Where Do Birds Sleep at Night?

Unravel the mystery of where birds go to nap and rest after dark. Our bird experts answer your questions about where birds sleep at night.

Where Do Birds Sleep at Night?

where do birds sleep at night?Keelyn Heaven/Getty Images
A small chickadee sleeping in the early morning.

Wild birds are good at finding shelter, according to birding experts Kenn and Kimberly Kaufman. Those that raise their young inside holes in trees, such as woodpeckers and bluebirds, often sleep in such cavities at night, at all times of year. Other kinds of birds find protected spots inside dense foliage in trees, shrubs or vines. They may perch close to the trunk on the downwind side.

Birds that live out in open fields or shores may simply hunker down where they are, facing into the wind. During stormy weather birds usually go to the kinds of spots where they sleep at night, or make an extra effort to find an even more sheltered place.

Nocturnal fliers like whip-poor-wills and owls are just getting going when the sun sets. But where do birds that are active during the day sleep at night? Most find a secluded spot to catch some shut-eye; however, sleep in the avian world is different than our rest.

Birds Take Naps

mallard duck nappingCourtesy Margo Coniam
Mallard duck resting along Lake Erie beach in Ohio

Instead of getting prolonged sleep at night, birds often take hundreds of short snoozes each day. In a variety of instances, birds are never really asleep—at least not in the way that people think. Half of a bird’s brain stays active while it is resting, all thanks to the phenomenon of unihemispheric slow-wave sleep. Remaining partially alert can help birds detect potential predators and adjust to changing environmental conditions.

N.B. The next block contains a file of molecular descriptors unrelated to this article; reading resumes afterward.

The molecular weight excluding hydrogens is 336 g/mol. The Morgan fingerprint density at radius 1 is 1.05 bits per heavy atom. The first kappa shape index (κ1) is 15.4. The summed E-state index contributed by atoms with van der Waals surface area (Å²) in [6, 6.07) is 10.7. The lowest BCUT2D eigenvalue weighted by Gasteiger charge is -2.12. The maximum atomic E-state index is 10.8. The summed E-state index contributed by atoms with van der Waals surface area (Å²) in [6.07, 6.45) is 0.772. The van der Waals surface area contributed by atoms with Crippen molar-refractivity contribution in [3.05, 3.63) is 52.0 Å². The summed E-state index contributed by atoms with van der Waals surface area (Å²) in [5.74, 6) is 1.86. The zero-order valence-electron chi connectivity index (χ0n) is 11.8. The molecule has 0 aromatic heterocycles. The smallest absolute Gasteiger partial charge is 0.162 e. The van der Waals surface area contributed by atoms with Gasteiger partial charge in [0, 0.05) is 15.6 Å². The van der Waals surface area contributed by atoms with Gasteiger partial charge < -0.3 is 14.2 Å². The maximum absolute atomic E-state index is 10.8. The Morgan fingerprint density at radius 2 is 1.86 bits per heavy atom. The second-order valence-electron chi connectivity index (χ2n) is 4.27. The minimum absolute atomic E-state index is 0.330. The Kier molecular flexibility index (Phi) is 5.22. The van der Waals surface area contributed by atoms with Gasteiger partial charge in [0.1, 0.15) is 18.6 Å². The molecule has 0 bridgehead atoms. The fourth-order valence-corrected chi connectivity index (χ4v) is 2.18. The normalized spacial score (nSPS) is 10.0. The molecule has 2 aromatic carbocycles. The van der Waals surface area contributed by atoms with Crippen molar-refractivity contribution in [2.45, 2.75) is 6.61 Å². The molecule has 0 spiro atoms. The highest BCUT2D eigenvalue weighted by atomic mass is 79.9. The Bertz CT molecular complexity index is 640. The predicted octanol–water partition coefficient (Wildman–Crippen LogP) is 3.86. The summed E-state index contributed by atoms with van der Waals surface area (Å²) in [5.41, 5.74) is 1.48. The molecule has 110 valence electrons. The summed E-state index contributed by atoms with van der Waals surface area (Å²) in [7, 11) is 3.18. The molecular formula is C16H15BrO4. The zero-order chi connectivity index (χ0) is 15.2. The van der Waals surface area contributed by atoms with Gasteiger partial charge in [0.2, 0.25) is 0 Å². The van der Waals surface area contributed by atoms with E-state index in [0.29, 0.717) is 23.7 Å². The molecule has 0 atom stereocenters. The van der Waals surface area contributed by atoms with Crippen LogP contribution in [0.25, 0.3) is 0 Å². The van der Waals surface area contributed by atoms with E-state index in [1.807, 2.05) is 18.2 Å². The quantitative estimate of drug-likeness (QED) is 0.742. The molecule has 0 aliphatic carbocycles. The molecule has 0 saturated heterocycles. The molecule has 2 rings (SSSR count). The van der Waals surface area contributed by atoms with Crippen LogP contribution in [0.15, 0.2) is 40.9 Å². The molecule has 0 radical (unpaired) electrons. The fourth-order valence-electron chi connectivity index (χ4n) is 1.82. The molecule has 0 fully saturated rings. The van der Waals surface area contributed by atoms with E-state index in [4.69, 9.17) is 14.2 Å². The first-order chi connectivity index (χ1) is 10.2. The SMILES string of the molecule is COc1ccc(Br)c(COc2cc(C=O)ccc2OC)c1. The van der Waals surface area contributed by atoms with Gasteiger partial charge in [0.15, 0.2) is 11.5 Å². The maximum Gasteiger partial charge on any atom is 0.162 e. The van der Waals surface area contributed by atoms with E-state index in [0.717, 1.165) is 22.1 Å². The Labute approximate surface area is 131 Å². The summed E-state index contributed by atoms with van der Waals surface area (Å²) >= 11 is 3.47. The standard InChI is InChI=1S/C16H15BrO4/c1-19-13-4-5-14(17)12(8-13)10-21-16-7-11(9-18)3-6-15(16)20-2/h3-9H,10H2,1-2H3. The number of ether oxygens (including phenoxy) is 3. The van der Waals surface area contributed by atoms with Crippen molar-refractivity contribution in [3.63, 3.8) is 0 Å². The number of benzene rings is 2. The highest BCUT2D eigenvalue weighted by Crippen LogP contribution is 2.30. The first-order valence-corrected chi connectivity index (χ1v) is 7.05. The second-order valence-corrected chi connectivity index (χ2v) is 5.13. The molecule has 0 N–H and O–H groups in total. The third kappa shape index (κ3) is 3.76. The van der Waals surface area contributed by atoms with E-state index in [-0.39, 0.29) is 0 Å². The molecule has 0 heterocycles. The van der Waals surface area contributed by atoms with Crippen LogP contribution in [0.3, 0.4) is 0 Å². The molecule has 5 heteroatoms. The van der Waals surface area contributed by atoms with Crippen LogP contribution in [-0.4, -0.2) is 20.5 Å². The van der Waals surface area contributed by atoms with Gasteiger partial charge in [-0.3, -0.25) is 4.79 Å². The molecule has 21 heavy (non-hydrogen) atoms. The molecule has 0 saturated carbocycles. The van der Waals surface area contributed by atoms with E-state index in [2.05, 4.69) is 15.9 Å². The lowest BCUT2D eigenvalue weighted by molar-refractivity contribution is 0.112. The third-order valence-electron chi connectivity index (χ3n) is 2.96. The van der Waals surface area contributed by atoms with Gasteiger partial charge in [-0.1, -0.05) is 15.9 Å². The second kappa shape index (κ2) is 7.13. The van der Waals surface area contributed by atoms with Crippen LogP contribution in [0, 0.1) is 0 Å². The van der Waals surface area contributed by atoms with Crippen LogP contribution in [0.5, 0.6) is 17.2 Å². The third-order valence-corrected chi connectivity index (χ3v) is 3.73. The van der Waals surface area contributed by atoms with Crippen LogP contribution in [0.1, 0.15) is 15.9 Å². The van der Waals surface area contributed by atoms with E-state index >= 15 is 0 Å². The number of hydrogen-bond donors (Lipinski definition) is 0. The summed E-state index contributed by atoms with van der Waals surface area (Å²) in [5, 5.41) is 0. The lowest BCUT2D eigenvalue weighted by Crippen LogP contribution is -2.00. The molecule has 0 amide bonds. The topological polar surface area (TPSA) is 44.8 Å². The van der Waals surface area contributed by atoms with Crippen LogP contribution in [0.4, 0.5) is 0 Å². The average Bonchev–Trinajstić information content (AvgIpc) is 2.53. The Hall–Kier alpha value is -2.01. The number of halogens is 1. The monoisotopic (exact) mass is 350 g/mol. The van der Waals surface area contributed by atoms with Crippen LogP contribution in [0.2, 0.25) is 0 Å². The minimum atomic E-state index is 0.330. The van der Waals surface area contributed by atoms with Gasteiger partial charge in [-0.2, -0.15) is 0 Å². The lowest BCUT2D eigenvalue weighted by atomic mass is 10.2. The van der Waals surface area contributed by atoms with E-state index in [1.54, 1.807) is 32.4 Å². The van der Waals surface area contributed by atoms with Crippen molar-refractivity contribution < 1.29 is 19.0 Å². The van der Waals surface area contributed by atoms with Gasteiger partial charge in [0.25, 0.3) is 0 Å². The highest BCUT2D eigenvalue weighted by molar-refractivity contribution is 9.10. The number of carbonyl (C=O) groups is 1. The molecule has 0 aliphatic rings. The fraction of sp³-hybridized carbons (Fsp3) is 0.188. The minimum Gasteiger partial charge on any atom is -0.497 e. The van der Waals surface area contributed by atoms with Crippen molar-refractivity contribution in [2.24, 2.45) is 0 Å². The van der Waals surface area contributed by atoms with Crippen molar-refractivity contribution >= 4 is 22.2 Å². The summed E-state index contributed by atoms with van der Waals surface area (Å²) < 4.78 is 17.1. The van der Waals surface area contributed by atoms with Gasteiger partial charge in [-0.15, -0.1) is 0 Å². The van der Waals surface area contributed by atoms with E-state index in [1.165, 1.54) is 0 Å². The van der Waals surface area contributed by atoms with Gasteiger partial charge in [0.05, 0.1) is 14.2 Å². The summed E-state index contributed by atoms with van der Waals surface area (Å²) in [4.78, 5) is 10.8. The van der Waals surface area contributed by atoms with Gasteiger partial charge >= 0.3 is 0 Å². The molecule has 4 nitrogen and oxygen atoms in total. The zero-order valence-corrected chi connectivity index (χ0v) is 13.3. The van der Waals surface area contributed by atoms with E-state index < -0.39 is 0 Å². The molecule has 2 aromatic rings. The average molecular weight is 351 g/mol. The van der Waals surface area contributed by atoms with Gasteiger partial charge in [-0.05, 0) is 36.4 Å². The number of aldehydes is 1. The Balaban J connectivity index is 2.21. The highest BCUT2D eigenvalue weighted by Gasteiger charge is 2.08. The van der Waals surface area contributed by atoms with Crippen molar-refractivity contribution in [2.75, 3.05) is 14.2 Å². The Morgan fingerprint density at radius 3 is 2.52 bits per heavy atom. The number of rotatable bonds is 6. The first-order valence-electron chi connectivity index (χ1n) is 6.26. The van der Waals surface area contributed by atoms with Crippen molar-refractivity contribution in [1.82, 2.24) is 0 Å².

Some birds even nap while flying. Magnificent frigatebirds, for example, sleep up to 12 hours per day when on land, but they are limited to less than an hour of rest per day when taking long cruises over the ocean, typically while they’re riding warm air currents.

Niels Rattenborg and colleagues report in Nature Communications that frigatebirds keep the eye that is connected to the awake and alert hemisphere of the brain facing the direction of flight. This gives a whole new meaning to thinking on the fly!

How Do Sleeping Birds Stay Warm?

mourning dove sleepingCourtesy David Judy Pinner
Mourning dove taking a nap during a cold winter snowfall.

Maintaining warmth is a challenge for sleeping birds at night. Feathers provide strong insulation, so birds tuck into themselves. As they snooze, ducks, geese and swans are often seen with their bills buried in their own feathers. Many species will also pull a leg up into their cozy little zones.

Birds rarely use nests as night roosts when they aren’t actively incubating eggs or babies. Only a few cavity nesters like nuthatches, wrens and chickadees take to nest boxes throughout the year. Acorn woodpeckers, bluebirds, pygmy nuthatches and tree swallows have all been documented communally roosting with small groups, each sharing the same cavities.

Birds Perch While Sleeping

OriginalCourtesy Judy Ashford
Hummingbird taking a nap

The vast majority of songbirds are natural perchers. This holds true even while they sleep at night. Chalk it up to a bird’s physique: To hold up its body weight, a bird will instinctively tighten its tendons and clamp its feet onto a branch. Hummingbirds are the ultimate sleepers. Under extreme conditions, they’ve been found perched upside down, kind of like a bat. During cold spells, hummingbirds lower their metabolism and body temperature and enter an overnight state called torpor, which almost mimics hibernation in other animals.